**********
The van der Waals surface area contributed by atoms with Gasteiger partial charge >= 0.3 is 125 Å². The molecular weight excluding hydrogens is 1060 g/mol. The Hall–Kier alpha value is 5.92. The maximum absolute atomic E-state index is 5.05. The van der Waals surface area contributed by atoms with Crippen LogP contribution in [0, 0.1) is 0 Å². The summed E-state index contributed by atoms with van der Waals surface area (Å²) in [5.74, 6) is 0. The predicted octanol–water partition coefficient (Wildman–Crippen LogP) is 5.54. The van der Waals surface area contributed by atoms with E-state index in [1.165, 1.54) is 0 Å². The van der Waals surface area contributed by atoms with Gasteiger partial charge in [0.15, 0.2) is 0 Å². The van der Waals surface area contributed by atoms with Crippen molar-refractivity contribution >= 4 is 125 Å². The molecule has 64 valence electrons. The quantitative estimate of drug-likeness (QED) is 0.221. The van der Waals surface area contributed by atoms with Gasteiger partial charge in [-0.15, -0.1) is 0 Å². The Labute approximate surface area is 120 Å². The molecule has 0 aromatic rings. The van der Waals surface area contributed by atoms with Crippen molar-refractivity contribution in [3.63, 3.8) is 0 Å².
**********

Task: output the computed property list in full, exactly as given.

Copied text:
The van der Waals surface area contributed by atoms with Gasteiger partial charge >= 0.3 is 125 Å². The molecular weight excluding hydrogens is 1060 g/mol. The Hall–Kier alpha value is 5.92. The maximum absolute atomic E-state index is 5.05. The van der Waals surface area contributed by atoms with Crippen LogP contribution in [0, 0.1) is 0 Å². The summed E-state index contributed by atoms with van der Waals surface area (Å²) in [5.74, 6) is 0. The predicted octanol–water partition coefficient (Wildman–Crippen LogP) is 5.54. The van der Waals surface area contributed by atoms with E-state index in [1.165, 1.54) is 0 Å². The van der Waals surface area contributed by atoms with Gasteiger partial charge in [0.15, 0.2) is 0 Å². The van der Waals surface area contributed by atoms with Crippen molar-refractivity contribution >= 4 is 125 Å². The molecule has 64 valence electrons. The quantitative estimate of drug-likeness (QED) is 0.221. The van der Waals surface area contributed by atoms with Gasteiger partial charge in [-0.15, -0.1) is 0 Å². The Labute approximate surface area is 120 Å². The molecule has 0 aromatic rings. The van der Waals surface area contributed by atoms with Crippen molar-refractivity contribution in [3.63, 3.8) is 0 Å².